The word ‘historic’ is being applied to a massive stimulus plan reached between the 27 heads of the European Union nations — a deal that will see €1.8 trillion (Dh7.56 trillion) used to reboot and re-engineer recovery and growth in the world’s third-largest economy.
In this time of social distancing and a coronavirus that remains stubbornly resilient against public health containment measures, there were no actual handshakes to mark reaching the economic rescue package and new six-year budget between the 27 and top EU officials — elbow bumps and smiles through masks had to suffice.
But the deal was hard forged, taking almost five days of marathon discussions and at times acrimonious negotiations to reach.
If there is one thing we know now after both the Brexit process and other contentious issues, the EU does manage to reach agreement — even if it takes a long time to do so. Compromise again won through on this occasion, with the EU leaders agreeing to €390 billion in grants but with strings attached
At times, the rift between the four so-called nations led by the Netherlands along with Austria, Denmark and Sweden seemed unbridgeable, with President Emmanuel Macron of France and German Chancellor Angela Merkel consistently making the case for the need for agreement on a wide-ranging and deep stimulus package.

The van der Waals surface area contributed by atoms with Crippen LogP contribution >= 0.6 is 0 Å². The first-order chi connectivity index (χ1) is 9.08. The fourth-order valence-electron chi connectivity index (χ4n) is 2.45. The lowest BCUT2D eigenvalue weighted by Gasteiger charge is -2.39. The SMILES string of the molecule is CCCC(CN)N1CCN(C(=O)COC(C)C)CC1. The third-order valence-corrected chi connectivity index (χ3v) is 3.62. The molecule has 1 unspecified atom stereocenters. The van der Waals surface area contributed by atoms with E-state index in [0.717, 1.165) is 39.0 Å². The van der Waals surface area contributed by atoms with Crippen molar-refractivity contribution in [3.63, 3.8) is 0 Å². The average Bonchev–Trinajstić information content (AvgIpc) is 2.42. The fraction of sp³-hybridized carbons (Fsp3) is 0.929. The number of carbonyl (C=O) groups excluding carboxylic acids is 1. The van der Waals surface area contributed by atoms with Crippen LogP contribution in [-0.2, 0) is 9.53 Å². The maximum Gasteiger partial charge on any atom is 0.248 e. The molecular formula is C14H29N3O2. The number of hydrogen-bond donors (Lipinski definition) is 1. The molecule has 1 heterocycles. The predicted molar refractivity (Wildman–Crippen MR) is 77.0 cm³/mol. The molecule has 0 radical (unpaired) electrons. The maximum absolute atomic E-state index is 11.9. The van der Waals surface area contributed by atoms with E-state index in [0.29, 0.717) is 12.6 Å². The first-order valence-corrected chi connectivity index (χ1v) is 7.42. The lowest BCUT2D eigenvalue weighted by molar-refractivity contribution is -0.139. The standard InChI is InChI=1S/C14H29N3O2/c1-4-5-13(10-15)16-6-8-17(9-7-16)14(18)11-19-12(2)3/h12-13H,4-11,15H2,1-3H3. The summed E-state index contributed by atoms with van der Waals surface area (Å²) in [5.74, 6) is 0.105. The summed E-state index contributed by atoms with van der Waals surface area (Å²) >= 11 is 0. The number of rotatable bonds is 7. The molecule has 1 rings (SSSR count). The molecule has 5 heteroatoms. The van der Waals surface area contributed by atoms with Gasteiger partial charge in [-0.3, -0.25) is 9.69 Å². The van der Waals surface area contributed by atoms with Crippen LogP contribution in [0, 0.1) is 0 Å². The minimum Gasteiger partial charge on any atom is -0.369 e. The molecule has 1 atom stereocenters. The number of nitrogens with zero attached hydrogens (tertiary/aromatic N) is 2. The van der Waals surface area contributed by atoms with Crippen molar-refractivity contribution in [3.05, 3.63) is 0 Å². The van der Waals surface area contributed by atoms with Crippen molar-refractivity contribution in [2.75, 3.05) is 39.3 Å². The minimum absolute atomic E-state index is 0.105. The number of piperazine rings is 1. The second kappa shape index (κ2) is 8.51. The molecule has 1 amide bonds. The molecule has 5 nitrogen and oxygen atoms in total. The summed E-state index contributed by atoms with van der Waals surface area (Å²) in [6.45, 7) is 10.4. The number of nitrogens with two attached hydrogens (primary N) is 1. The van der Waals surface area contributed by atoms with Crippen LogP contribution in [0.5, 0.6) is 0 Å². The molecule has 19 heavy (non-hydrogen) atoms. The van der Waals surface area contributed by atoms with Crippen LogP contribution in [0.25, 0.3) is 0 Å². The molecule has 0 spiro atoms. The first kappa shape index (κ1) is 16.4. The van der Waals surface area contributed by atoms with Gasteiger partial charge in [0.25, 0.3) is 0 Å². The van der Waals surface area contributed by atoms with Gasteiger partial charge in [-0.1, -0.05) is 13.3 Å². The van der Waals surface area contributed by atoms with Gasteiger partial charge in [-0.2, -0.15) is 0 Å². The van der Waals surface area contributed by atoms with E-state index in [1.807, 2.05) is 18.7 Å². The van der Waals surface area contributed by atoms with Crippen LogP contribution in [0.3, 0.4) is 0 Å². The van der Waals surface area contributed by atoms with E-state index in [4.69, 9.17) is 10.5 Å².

Hit by the coronavirus pandemic
While the initial proposal offered €500 billion in non-repayable grants and more than €250 billion in repayable loans, the frugals wanted less money handed out in grants and more in loans — a stance that would punish the economies of Italy and Spain, both hardest hit by the coronavirus pandemic.
If there is one thing we know now after both the Brexit process and other contentious issues, the EU does manage to reach agreement — even if it takes a long time to do so.
Compromise again won through on this occasion, with the EU leaders agreeing to €390 billion in grants but with strings attached. It’s a compromise the four could live with.
The initial economic proposal also attempted to link financial stimulus with conditions that underlined the importance of the democratic principles of the EU.
That tie-in was aimed at punishing both Hungary and Poland for undermining press and personal freedoms and linking the administration of justice to elected governmental positions.
EU leaders reluctantly agreed to sideline the issue of linking the two, though they will address the Polish and Hungarian alleged transgressions, probably under the current rotating leadership of Germany before the end of the year.
In attempting to reach an agreement, leaders also watered down environmental clauses that linked specific funding to reaching specific climate control targets — but that too will be addressed separately.
While not perfect, the EU deal does press reset on Europe’s economy — and that benefits the global picture too.